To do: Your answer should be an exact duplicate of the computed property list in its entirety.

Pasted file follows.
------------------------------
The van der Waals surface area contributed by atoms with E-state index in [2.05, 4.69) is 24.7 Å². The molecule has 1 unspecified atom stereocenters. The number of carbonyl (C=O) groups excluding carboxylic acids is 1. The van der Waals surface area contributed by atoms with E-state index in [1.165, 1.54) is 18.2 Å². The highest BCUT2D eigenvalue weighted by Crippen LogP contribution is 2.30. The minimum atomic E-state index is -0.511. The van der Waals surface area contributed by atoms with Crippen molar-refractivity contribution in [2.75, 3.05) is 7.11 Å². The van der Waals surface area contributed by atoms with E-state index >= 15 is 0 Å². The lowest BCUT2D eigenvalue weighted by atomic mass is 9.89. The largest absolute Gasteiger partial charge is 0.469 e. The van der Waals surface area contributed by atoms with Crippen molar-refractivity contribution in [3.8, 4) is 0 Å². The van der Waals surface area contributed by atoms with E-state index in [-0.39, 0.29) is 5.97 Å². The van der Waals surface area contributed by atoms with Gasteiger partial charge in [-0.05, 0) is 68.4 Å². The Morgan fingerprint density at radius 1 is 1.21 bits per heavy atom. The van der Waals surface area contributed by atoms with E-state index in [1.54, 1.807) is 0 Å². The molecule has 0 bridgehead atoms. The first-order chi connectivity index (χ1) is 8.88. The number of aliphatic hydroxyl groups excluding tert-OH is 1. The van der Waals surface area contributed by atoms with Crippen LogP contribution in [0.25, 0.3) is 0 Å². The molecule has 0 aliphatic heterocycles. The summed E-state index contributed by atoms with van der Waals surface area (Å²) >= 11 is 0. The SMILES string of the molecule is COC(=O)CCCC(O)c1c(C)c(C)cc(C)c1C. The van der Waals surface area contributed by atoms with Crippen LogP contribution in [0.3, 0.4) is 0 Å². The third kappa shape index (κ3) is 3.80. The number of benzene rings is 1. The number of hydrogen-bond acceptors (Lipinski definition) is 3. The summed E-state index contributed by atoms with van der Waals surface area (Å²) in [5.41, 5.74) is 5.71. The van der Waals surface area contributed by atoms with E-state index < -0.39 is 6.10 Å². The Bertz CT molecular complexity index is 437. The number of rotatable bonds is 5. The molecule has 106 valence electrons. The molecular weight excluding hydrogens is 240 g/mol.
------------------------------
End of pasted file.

The van der Waals surface area contributed by atoms with E-state index in [2.05, 4.69) is 24.7 Å². The molecule has 1 unspecified atom stereocenters. The number of carbonyl (C=O) groups excluding carboxylic acids is 1. The van der Waals surface area contributed by atoms with E-state index in [1.165, 1.54) is 18.2 Å². The highest BCUT2D eigenvalue weighted by Crippen LogP contribution is 2.30. The minimum atomic E-state index is -0.511. The van der Waals surface area contributed by atoms with Crippen molar-refractivity contribution in [2.75, 3.05) is 7.11 Å². The van der Waals surface area contributed by atoms with E-state index >= 15 is 0 Å². The lowest BCUT2D eigenvalue weighted by atomic mass is 9.89. The largest absolute Gasteiger partial charge is 0.469 e. The van der Waals surface area contributed by atoms with Crippen molar-refractivity contribution in [3.8, 4) is 0 Å². The van der Waals surface area contributed by atoms with E-state index in [-0.39, 0.29) is 5.97 Å². The van der Waals surface area contributed by atoms with Gasteiger partial charge in [-0.05, 0) is 68.4 Å². The Morgan fingerprint density at radius 1 is 1.21 bits per heavy atom. The van der Waals surface area contributed by atoms with E-state index in [1.54, 1.807) is 0 Å². The molecule has 0 bridgehead atoms. The first-order chi connectivity index (χ1) is 8.88. The number of aliphatic hydroxyl groups excluding tert-OH is 1. The van der Waals surface area contributed by atoms with Crippen LogP contribution in [0.25, 0.3) is 0 Å². The molecule has 0 aliphatic heterocycles. The summed E-state index contributed by atoms with van der Waals surface area (Å²) >= 11 is 0. The SMILES string of the molecule is COC(=O)CCCC(O)c1c(C)c(C)cc(C)c1C. The van der Waals surface area contributed by atoms with Crippen LogP contribution in [0.3, 0.4) is 0 Å². The third kappa shape index (κ3) is 3.80. The number of benzene rings is 1. The number of hydrogen-bond acceptors (Lipinski definition) is 3. The summed E-state index contributed by atoms with van der Waals surface area (Å²) in [5.41, 5.74) is 5.71. The van der Waals surface area contributed by atoms with E-state index < -0.39 is 6.10 Å². The Bertz CT molecular complexity index is 437. The number of rotatable bonds is 5. The molecule has 106 valence electrons. The molecular weight excluding hydrogens is 240 g/mol.